By happy coincidence, Tom meets a beggar who has found Sophia's pocket-book. He gets the pocketbook by rewarding the beggar. Inside the pocket-book, there was a hundred-pound bill. Tom feels weary and wants to join the army but Partridge dissuades him. In this book, there is a contrast between two types of morality. Partridge's Christian morality prevents Tom from joining the army, because a soldier has, sooner or later, to shed blood. Tom's morality comes from the heart and he gives a shilling to the lame beggar, while Partridge rebukes the beggar. The morality of the wandering journey-man is indicated by their robbing and raping lonely ladies on the way or at various inns. Merry Andrew and the puppet master are guilty of such crimes. Tom's loyalty to Sophia is revealed in his refusal to cash Sophia's bill which he has with him. There is a lot of irony and good fun in the gypsy king's words, while Partridge reveals his real character in making advances to a gypsy woman. Tom corrects Dowling who mentions the name of Squire Allworthy as Tom's uncle. We are left in the dark regarding Tom's parentage.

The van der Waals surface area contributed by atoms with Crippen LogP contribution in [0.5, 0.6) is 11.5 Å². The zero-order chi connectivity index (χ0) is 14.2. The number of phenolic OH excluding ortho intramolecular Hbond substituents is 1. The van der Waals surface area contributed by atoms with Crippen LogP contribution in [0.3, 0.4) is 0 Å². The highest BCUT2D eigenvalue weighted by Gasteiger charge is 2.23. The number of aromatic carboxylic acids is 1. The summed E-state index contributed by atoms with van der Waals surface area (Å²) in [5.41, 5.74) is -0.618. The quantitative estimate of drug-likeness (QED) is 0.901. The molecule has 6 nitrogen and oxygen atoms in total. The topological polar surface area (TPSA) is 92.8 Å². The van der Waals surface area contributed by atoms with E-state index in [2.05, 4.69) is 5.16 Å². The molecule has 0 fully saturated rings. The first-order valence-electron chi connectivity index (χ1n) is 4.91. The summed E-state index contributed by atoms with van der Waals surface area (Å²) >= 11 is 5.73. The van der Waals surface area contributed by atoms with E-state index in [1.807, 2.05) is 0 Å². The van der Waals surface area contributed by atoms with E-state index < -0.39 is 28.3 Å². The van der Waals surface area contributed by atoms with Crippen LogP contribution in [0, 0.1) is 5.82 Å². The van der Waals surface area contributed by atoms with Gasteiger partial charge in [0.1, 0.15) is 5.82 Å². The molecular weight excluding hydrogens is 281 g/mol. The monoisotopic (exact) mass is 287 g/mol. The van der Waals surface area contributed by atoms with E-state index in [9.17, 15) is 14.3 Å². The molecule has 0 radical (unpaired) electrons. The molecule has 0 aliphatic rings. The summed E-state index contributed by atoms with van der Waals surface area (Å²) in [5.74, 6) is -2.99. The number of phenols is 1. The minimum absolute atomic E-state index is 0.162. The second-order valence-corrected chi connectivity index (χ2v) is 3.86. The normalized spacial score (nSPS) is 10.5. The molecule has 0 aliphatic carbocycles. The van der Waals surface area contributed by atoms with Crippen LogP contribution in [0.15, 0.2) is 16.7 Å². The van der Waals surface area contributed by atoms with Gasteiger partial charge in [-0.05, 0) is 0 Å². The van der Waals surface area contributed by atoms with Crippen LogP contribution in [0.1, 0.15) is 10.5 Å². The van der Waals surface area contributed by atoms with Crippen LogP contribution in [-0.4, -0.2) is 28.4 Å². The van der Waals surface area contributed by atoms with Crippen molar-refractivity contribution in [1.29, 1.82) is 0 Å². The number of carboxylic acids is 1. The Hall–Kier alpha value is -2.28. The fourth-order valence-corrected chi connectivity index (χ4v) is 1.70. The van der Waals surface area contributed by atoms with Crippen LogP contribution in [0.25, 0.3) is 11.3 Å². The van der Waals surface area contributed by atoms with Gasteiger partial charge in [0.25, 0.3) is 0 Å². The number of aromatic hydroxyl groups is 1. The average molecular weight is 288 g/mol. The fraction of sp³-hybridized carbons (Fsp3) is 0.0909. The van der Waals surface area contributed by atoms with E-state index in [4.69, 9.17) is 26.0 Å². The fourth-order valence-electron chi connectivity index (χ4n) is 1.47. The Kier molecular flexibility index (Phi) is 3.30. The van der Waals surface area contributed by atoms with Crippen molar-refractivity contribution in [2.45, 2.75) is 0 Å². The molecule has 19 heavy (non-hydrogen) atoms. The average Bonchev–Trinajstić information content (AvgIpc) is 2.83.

Fielding's politics finds adequate expression in this book. His opposition to the Jacobites shows his hatred of one-man's rule.